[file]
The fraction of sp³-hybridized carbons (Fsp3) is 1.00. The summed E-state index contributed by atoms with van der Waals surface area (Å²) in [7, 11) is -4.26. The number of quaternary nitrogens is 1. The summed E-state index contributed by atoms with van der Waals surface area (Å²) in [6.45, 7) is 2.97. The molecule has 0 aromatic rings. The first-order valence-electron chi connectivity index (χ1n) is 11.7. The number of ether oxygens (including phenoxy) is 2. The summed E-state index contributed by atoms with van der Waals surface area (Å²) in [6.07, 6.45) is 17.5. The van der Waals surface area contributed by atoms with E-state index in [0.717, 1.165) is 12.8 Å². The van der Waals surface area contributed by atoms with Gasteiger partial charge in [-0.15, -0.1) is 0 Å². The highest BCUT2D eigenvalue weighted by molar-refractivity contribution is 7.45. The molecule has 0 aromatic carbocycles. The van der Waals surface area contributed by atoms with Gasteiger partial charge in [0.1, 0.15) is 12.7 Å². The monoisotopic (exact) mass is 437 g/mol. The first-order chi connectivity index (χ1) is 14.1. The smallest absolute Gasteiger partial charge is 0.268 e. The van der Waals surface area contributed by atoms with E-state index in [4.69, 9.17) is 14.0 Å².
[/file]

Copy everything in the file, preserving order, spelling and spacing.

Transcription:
The fraction of sp³-hybridized carbons (Fsp3) is 1.00. The summed E-state index contributed by atoms with van der Waals surface area (Å²) in [7, 11) is -4.26. The number of quaternary nitrogens is 1. The summed E-state index contributed by atoms with van der Waals surface area (Å²) in [6.45, 7) is 2.97. The molecule has 0 aromatic rings. The first-order valence-electron chi connectivity index (χ1n) is 11.7. The number of ether oxygens (including phenoxy) is 2. The summed E-state index contributed by atoms with van der Waals surface area (Å²) in [6.07, 6.45) is 17.5. The van der Waals surface area contributed by atoms with E-state index in [0.717, 1.165) is 12.8 Å². The van der Waals surface area contributed by atoms with Gasteiger partial charge in [-0.15, -0.1) is 0 Å². The highest BCUT2D eigenvalue weighted by molar-refractivity contribution is 7.45. The molecule has 0 aromatic carbocycles. The van der Waals surface area contributed by atoms with Gasteiger partial charge in [0.1, 0.15) is 12.7 Å². The monoisotopic (exact) mass is 437 g/mol. The first-order chi connectivity index (χ1) is 14.1. The smallest absolute Gasteiger partial charge is 0.268 e. The van der Waals surface area contributed by atoms with E-state index in [4.69, 9.17) is 14.0 Å².